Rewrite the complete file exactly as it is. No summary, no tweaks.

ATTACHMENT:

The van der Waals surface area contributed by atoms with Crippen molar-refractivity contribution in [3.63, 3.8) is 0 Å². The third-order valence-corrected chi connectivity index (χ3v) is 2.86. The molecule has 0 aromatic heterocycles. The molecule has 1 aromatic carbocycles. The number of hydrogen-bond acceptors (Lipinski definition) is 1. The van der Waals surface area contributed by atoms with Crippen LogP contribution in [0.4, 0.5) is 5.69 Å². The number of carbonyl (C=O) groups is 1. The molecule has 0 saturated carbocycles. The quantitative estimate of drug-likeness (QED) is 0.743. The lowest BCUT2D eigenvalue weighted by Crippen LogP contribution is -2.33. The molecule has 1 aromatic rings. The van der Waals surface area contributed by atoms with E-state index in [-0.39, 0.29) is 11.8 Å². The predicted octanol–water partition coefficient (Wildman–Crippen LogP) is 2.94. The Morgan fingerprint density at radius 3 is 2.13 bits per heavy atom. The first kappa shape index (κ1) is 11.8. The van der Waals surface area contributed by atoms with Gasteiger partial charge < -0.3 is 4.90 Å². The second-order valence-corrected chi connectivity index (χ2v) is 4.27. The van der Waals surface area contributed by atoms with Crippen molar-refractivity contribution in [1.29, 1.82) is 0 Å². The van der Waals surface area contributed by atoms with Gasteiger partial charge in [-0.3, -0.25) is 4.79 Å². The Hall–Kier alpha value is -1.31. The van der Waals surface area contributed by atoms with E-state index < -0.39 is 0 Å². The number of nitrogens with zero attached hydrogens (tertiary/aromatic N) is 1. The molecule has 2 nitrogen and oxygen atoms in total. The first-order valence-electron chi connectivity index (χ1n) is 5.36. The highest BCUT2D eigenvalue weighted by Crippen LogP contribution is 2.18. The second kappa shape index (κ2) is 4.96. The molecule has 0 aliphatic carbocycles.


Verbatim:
The van der Waals surface area contributed by atoms with Crippen molar-refractivity contribution in [3.63, 3.8) is 0 Å². The third-order valence-corrected chi connectivity index (χ3v) is 2.86. The molecule has 0 aromatic heterocycles. The molecule has 1 aromatic carbocycles. The number of hydrogen-bond acceptors (Lipinski definition) is 1. The van der Waals surface area contributed by atoms with Crippen LogP contribution in [0.4, 0.5) is 5.69 Å². The number of carbonyl (C=O) groups is 1. The molecule has 0 saturated carbocycles. The quantitative estimate of drug-likeness (QED) is 0.743. The lowest BCUT2D eigenvalue weighted by Crippen LogP contribution is -2.33. The molecule has 1 aromatic rings. The van der Waals surface area contributed by atoms with E-state index in [-0.39, 0.29) is 11.8 Å². The predicted octanol–water partition coefficient (Wildman–Crippen LogP) is 2.94. The Morgan fingerprint density at radius 3 is 2.13 bits per heavy atom. The first kappa shape index (κ1) is 11.8. The van der Waals surface area contributed by atoms with Gasteiger partial charge < -0.3 is 4.90 Å². The second-order valence-corrected chi connectivity index (χ2v) is 4.27. The van der Waals surface area contributed by atoms with Crippen molar-refractivity contribution in [1.29, 1.82) is 0 Å². The van der Waals surface area contributed by atoms with Gasteiger partial charge in [-0.3, -0.25) is 4.79 Å². The Hall–Kier alpha value is -1.31. The van der Waals surface area contributed by atoms with E-state index < -0.39 is 0 Å². The number of nitrogens with zero attached hydrogens (tertiary/aromatic N) is 1. The molecule has 2 nitrogen and oxygen atoms in total. The first-order valence-electron chi connectivity index (χ1n) is 5.36. The highest BCUT2D eigenvalue weighted by Crippen LogP contribution is 2.18. The second kappa shape index (κ2) is 4.96. The molecule has 0 aliphatic carbocycles.